The Secret History
Crypto-Jews and Other Cultural Oversights at the 22nd Annual Texas Jewish Historical Society Conference
Richard Santos is wondering how old you can get and still call yourself an "angry young man." The San Antonio native, author or co-author of 32 books, stands mischievously at the microphone inside a local hotel reception hall, holds forth his middle-aged body, and tells a room full of impeccably dressed Jewish men and women: "You should hear some of the jokes we tell about Jesus Christ!"
Yes, his name is Santos. And yes, his skin is brown. So the reason he's being so ribald with the history of Catholic clerics at the Texas Jewish Historical Society's 22nd annual conference may not be readily obvious. As it turns out, though, this fiery academic's blood is as rich with Jewish heritage as anyone else's in the room today. A descendant of an ethnic group called "crypto-Jews" -- that is, Sephardic groups of families who secretly retained their religion and culture after a 15th-century Spanish royal decree deemed it punishable by death -- Santos has spent his entire adult life trying to educate the masses about the secret history of his bloodline.
"I'm very proud that [my ancestors] chose to be burned at the stake," said Santos, the author of Silent Heritage: The Sephardim and the Colonization of the Spanish North American Frontier, 1492-1600. Since their only other option, of course, was to deny their identities and heritage, Santos' pride is understandable.
But pride has not been easy. Santos is a sort of rebel, after all, who repeatedly calls himself an "angry young man" and speaks without hiding the bitterness in his voice. Endlessly misunderstood and attacked by various groups throughout his life, he is neither what one expects from a Latino nor a Jew. At the conference, though, he is a shining example of both. With his personal drama and long history of academic work -- he has taught at San Antonio's Trinity University and Our Lady of the Lake, among others -- Santos is a walking example of the most fascinating part of this year's gathering. Somewhere between the field trip to the Dell Jewish Community Center and the communal breakfast buffets, speakers like Santos are showing how scholarship and literature can reconfigure public notions of race and identity.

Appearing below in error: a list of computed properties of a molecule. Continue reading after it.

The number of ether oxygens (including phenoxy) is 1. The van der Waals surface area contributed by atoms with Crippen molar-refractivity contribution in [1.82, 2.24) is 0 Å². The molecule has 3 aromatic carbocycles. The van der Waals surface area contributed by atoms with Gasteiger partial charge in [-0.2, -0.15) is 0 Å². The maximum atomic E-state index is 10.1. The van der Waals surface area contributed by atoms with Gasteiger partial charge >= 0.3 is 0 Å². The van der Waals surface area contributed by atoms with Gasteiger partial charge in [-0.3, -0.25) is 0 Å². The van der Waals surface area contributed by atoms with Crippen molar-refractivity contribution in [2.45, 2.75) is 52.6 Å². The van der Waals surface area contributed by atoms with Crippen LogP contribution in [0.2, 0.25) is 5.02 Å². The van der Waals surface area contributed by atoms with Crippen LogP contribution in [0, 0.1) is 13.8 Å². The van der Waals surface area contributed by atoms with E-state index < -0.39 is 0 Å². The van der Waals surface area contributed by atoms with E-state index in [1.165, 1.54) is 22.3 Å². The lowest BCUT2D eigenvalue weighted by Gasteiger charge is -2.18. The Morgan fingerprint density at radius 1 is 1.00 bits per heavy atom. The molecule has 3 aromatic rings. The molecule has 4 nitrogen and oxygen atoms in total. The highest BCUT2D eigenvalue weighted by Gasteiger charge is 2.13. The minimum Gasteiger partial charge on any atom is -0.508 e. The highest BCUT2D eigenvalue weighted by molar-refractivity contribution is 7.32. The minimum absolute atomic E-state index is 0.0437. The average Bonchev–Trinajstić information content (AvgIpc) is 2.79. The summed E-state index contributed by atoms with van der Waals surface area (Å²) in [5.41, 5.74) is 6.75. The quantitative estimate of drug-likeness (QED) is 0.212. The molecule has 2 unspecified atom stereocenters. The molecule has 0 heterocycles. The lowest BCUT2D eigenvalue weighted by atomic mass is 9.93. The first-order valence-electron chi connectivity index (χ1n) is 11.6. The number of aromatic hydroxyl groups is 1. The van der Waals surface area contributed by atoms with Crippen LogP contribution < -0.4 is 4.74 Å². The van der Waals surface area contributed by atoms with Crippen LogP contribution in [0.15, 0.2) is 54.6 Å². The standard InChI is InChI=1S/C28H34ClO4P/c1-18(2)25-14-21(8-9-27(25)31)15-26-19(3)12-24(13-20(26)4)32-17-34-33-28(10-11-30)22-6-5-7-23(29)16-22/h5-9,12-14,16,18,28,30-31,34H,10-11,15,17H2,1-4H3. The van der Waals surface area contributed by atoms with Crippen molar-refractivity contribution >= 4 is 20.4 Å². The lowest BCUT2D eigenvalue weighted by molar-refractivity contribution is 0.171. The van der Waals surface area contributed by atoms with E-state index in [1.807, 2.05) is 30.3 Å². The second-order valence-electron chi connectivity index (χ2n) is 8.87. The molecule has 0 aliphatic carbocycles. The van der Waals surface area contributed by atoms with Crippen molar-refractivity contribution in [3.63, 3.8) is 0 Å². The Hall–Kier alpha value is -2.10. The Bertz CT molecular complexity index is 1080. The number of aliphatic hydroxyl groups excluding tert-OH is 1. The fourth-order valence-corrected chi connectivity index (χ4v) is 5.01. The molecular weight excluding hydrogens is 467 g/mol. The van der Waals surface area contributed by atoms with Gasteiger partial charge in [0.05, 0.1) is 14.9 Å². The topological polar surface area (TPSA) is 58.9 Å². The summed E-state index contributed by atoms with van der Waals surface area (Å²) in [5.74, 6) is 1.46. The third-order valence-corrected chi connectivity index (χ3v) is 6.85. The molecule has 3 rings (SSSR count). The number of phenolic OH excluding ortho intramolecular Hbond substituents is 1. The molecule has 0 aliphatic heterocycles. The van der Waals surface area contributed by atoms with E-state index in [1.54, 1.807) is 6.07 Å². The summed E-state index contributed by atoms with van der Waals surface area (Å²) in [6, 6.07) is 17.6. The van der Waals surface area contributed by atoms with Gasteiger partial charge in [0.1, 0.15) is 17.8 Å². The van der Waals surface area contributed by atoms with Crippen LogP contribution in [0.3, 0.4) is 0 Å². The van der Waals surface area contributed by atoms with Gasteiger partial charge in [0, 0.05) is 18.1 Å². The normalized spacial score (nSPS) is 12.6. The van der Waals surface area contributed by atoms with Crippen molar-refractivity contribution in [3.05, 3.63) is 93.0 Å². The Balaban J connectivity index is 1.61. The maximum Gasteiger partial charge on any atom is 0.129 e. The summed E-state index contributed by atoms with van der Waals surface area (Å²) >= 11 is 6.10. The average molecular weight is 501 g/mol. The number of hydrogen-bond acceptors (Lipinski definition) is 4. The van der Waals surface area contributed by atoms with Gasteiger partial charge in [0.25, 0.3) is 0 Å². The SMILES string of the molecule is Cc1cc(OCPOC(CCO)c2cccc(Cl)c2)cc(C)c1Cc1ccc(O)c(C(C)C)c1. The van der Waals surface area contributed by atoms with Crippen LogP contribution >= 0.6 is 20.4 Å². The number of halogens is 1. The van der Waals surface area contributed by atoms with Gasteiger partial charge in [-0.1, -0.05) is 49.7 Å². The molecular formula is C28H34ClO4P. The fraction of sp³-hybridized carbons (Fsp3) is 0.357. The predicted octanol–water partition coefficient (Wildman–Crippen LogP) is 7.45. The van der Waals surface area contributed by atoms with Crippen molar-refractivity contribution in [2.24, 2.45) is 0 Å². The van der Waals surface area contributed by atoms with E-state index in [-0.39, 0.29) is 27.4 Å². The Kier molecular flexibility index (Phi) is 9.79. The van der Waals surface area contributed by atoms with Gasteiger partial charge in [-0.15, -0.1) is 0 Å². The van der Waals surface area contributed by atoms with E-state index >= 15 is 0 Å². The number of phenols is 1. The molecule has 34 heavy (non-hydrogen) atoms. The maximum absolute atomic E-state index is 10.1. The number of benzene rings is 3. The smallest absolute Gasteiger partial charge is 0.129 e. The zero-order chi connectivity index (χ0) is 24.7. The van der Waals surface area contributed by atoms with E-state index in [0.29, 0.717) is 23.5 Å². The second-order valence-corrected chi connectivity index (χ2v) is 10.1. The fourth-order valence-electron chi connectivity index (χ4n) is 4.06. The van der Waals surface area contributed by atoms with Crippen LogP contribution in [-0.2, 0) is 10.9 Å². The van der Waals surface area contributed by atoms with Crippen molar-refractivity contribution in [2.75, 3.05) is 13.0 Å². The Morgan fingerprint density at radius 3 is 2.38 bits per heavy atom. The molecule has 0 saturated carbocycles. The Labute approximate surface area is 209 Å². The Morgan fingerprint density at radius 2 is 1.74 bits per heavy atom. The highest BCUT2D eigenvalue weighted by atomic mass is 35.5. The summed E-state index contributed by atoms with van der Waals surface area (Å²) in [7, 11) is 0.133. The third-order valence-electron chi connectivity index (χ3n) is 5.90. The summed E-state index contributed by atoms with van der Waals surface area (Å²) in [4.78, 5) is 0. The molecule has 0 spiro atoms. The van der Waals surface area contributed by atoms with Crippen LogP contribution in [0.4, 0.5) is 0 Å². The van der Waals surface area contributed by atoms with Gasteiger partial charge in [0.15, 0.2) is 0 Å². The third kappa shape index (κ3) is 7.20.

"Nobody taught me that my people signed eight declarations of independence trying to form a national government," Santos said.
All of this may be a little shocking, of course, for the casual attendant who was hoping to mingle with friends and hear a word or two about local Jewish history; after all, there was a panel devoted specifically to Austinites discussing the Jewish history of Austin "from a social perspective." But a quick glance around the room shows that most of the audience is deeply enthralled by Santos' speech -- it's as if they, too, can identify with his anger, sympathize with his life of questioning the meaning of heritage. "Some of the people here think they might be Jews, some are crypto-Jews, and some are your Eastern European Jews," says Walter Cohen, trying to size up the group. Even Santos alludes to the deceptively diverse makeup of the attendants in his remarks. "We have one god and 10 commandments," he said. "Everything else is negotiable."
Perhaps the most negotiable thing today is history. Former New Mexico state historian and University of New Mexico professor Stan Hordes is also in attendance, here to relate his tale of how he found a number of crypto-Jews in and around Santa Fe, many of whom didn't even know they had Semitic ties.
"One person told me, 'My family just doesn't eat pork -- we're allergic to pork,'" Hordes says, explaining the pockets of crypto-Jews who maintain Jewish traditions without even realizing it.
For this fascinating group of crypto-Jews -- women who light menorahs without even realizing what they're doing, for instance -- the story begins in the medieval Iberian peninsula, where an unprecedented harmony existed between the three major populations: Muslims, Jews, and Christians. In what will later be called the Golden Age, each group enjoys extraordinary religious freedom and contributes significantly to the progress and duties of Iberian society. Jewish philosophers and poets such as Maimonedes and Yehuda ha-Levi flourish. Then come Ferdinand and Isabel, the infamous Reyes Católicos ("the Catholic monarchs").